The eBook is $10 pre-paid by cheque or EFT and emailed as a pdf. attachment. Email for an invoice which will have EFT details.

An example: Lesson 3

AT HOME: CEREMONY AND CLOTHING

1.        List the special ceremonies that your family celebrates.

E.g. Christians celebrate Christmas and Easter,

Jewish people celebrate Passover, Muslims fast during

Ramadan.

_________________________ ______________________

_________________________ ______________________

______________________  ____________________  ____

___________________________________________________________________

DID YOU KNOW?

Each religion has evolved a way of dressing for their special ceremonies.

Each religion has their special place and book.

[This is an indigenous message stick from the local Wurundjeri People at

St. Patrick’s Cathedral, Melbourne.]

A message stick is a form of communication traditionally used by Indigenous Australians. It is usually a solid piece of wood, around 20–30cm in length, etched with angular lines and dots.

Traditionally, message sticks were passed between different clans and language groups to establish information and transmit messages. They were often used to invite neighbouring groups to corroborees, set-fights and ball games.

[from http://en.wikipedia.org/wiki/Message_stick]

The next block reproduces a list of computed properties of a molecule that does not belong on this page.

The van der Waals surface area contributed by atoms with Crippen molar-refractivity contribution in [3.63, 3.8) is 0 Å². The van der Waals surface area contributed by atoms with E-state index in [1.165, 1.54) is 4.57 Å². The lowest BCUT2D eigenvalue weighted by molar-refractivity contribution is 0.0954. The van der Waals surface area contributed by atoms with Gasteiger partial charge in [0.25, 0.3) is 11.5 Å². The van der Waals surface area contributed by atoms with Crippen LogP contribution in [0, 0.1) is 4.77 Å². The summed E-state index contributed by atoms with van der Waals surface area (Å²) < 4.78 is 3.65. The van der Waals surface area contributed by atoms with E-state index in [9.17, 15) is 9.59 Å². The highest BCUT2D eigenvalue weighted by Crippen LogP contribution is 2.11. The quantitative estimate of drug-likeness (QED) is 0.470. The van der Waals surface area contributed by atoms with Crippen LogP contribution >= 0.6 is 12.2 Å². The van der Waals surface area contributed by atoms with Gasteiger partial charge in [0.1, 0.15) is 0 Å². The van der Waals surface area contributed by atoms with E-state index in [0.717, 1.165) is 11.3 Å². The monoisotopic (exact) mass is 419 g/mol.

Word search on ceremonial words.

DID YOU KNOW?

The indigenous people of Australia had no common language.

Some say there were 250 languages for 500 different nations.

An Elder, Aunty Gracelyn (Smallwood, 2001) says there were 500 tribes and 700 different dialects. There were no books. The knowledge and beliefs were handed down through stories.

The stories were passed down by the Elders.

Word search on a corroboree.

 

4.        FIND some surviving indigenous words:

i.        Write them next to the words in the previous word search on the                previous page.

ii. IF you do NOT have Internet access, see if your library has this book or a similar one:

Reed, A.W. (2001). Aboriginal words of Australia. Sydney: Reed New Holland.

[You won’t find all the word search words in this reference so look for these words:]

Ankle _________ Nose __________

Arm ___________ Possum ____________

Ceremony ___________ Ochre red ______________

Sticks for clapping time _____________

Headband ___________ Reed_______________

Hunger __________ Necklace ____________